Most Addictive Drugs

What are the most addictive drugs?

What are the most addictive drugs?  This is quite an interesting question to ask as most addicts will tell you all drugs are highly addictive, but within the medical community; and funny enough conversations among persons whom have never used drugs, this is quite the topic of conversation.  As a former addict I am with the thinking that all drugs are addictive, and every drug provides a chemical hook.  Each chemical hook provides a different release for the person using it and by definition can be the most addictive drug as it is the one that provides the high they want.  However, when you look at the chemistry with some of these drugs, scientifically they can be classified in how addictive they actually are and what type of damage they do.  Interesting enough as a former addict and having lived that lifestyle I’ve seen other users go from drug to drug, which does touch on the topic or myth of drug induced addictions, which does add more insight into this discussion of what is the most addictive drug, but that is a different interesting study in its self.

What are the most addictive drugs as seen by the world today?  In a 2007 study conducted by Professor David Nutt, who a Neuro-Psycho Pharmacologist in Britain; he developed a scale to look at the harm of drugs when there misuse took place.  These included three different categories which were: the physical harm caused by the drug to the individual, the drugs ability to induce dependence, and the effect the drug has on families, society and communities.  Physical harm meaning the damage to the body, its systems, and organs; the way the drug was taken was also looked at, such as drugs taken intravenously.  Dependence of the drug meaning the pleasurable effects caused by the drug to produce a dependent behavior, and the effects the drug as it has on families, community, and society is pretty self explanatory, but more specifically how it damages families and society, and the costs incurred by health care.  Professor Nutt rated these drugs on a scale from one to three; as this study was done in Britain the U.K. Misuse of Drugs Act classifies drugs in three categories, A, B, and C.  The one drug that stood out the most in the study was heroin; a class A drug in Britain, and it was rated as 3.0, meaning it was the most addictive and destructive drug based on the three above mentioned categories.  This conclusion was determined by comparing the drugs to pre-determined assessment parameters, which were created for the study.  The parameters included:  Acute, chronic, intravenous harm, intensity of pleasure, psychological dependence, physical dependence, intoxication, other social harms, and health care costs.  With all the recent studies done in the United States for example, and rising health care costs associated with heroin I can understand why this drug has this kind of reputation.  Heroin scored very high across the board within all of these assessment parameters.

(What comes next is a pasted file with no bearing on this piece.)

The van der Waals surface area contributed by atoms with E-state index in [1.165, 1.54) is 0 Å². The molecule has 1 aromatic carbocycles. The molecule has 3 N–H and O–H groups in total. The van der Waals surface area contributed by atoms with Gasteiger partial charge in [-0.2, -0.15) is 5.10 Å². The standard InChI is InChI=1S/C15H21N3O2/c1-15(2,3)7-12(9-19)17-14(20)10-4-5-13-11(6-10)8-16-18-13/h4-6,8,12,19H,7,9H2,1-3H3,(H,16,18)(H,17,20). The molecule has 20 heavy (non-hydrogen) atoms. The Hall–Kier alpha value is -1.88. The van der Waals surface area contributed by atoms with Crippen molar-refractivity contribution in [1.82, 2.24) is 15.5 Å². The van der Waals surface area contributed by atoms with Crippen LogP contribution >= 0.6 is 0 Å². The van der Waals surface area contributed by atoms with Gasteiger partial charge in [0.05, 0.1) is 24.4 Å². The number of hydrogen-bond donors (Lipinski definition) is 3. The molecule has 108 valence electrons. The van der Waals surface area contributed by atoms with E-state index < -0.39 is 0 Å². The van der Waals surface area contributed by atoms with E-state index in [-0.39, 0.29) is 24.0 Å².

This risk assessment was conducted on countless drugs by means of questionnaires, discussions, and panels; the drugs included heroin being at the top of the scale, cocaine following it, then came barbiturates, and street methadone, with such drugs as GHB and ecstasy being at the far end of the scale.  This study has shown based on the above assessment scale what drugs do the most damage and can be considered the most addictive.  Individual experiences with each drug will of course be different, and every user will have a different view on what is the most addictive drug.  Getting back onto heroin; in a recent article from USA Today, the author quoted a study done by the Substance Abuse and Mental Health Services Administration, which indicated that as of 2013 just under 700,000 people had used heroin, and most adults over the age of 26 had used heroin.  When you look at these numbers from 2002 up until now, there has been a steady increase of an average of 25,000 people each year whom have used heroin.  Although the larger percentages of users are marijuana users and prescription drug users, heroin has been on a very destructive path throughout the United States.

Scientifically I understand how heroin can be considered the most addictive drug; when taken intravenously, how it impacts a person physiologically, the dependence it creates, and the impact it has on society, i.e. health care costs, families, and communities.  Personally I have seen many people become severely addicted to this drug, and during my time working at treatment centers I have seen so many individuals go through the dope sickness and withdrawals in their attempts to get clean and sober.  From a perspective of a former drug user, each drug could be considered the most addictive drug, as each drug will provide a specific chemical hook that the user may be looking for.  With that being said I have seen other studies that have put nicotine, heroine, cocaine, alcohol, caffeine, and marijuana as being considered popular addictive drugs.  Every drug user finds his or her drug of choice, that one substance that gives them the fix and high they need.  Broken down chemically these drugs can be classified from most addictive to least addictive, but for a former drugs users classification…it’s a mixed bag.

Most Addictive Drugs ©

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